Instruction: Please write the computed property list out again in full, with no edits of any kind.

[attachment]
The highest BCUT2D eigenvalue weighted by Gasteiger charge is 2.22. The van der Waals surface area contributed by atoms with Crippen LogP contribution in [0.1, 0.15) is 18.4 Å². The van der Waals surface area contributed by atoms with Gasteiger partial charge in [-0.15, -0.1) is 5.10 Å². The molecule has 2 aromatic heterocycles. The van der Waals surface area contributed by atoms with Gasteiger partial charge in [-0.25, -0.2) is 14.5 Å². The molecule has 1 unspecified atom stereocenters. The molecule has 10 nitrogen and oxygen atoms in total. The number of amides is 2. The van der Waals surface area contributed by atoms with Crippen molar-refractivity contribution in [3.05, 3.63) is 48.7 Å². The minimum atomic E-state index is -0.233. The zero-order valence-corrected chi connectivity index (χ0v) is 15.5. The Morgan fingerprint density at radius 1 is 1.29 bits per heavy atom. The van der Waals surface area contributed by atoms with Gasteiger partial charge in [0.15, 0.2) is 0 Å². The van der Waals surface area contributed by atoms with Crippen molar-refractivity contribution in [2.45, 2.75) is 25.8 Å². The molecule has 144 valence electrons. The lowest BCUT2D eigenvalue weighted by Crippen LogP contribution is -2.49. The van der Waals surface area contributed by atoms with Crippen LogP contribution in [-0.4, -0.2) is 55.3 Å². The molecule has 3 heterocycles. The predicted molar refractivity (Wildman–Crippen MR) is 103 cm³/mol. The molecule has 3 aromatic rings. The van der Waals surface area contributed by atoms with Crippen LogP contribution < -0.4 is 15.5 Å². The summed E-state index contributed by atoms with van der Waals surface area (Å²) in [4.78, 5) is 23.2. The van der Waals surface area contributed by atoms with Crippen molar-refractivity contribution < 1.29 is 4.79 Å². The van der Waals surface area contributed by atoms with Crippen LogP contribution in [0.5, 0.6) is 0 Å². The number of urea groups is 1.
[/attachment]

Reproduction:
The highest BCUT2D eigenvalue weighted by Gasteiger charge is 2.22. The van der Waals surface area contributed by atoms with Crippen LogP contribution in [0.1, 0.15) is 18.4 Å². The van der Waals surface area contributed by atoms with Gasteiger partial charge in [-0.15, -0.1) is 5.10 Å². The molecule has 2 aromatic heterocycles. The van der Waals surface area contributed by atoms with Gasteiger partial charge in [-0.25, -0.2) is 14.5 Å². The molecule has 1 unspecified atom stereocenters. The molecule has 10 nitrogen and oxygen atoms in total. The number of amides is 2. The van der Waals surface area contributed by atoms with Crippen molar-refractivity contribution in [3.05, 3.63) is 48.7 Å². The minimum atomic E-state index is -0.233. The zero-order valence-corrected chi connectivity index (χ0v) is 15.5. The Morgan fingerprint density at radius 1 is 1.29 bits per heavy atom. The van der Waals surface area contributed by atoms with Gasteiger partial charge in [0.15, 0.2) is 0 Å². The van der Waals surface area contributed by atoms with Crippen molar-refractivity contribution in [2.45, 2.75) is 25.8 Å². The molecule has 144 valence electrons. The lowest BCUT2D eigenvalue weighted by Crippen LogP contribution is -2.49. The van der Waals surface area contributed by atoms with Crippen LogP contribution in [-0.4, -0.2) is 55.3 Å². The molecule has 3 heterocycles. The predicted molar refractivity (Wildman–Crippen MR) is 103 cm³/mol. The molecule has 3 aromatic rings. The van der Waals surface area contributed by atoms with Crippen LogP contribution < -0.4 is 15.5 Å². The summed E-state index contributed by atoms with van der Waals surface area (Å²) in [4.78, 5) is 23.2. The van der Waals surface area contributed by atoms with Crippen molar-refractivity contribution < 1.29 is 4.79 Å². The van der Waals surface area contributed by atoms with Crippen LogP contribution in [0.5, 0.6) is 0 Å². The number of urea groups is 1.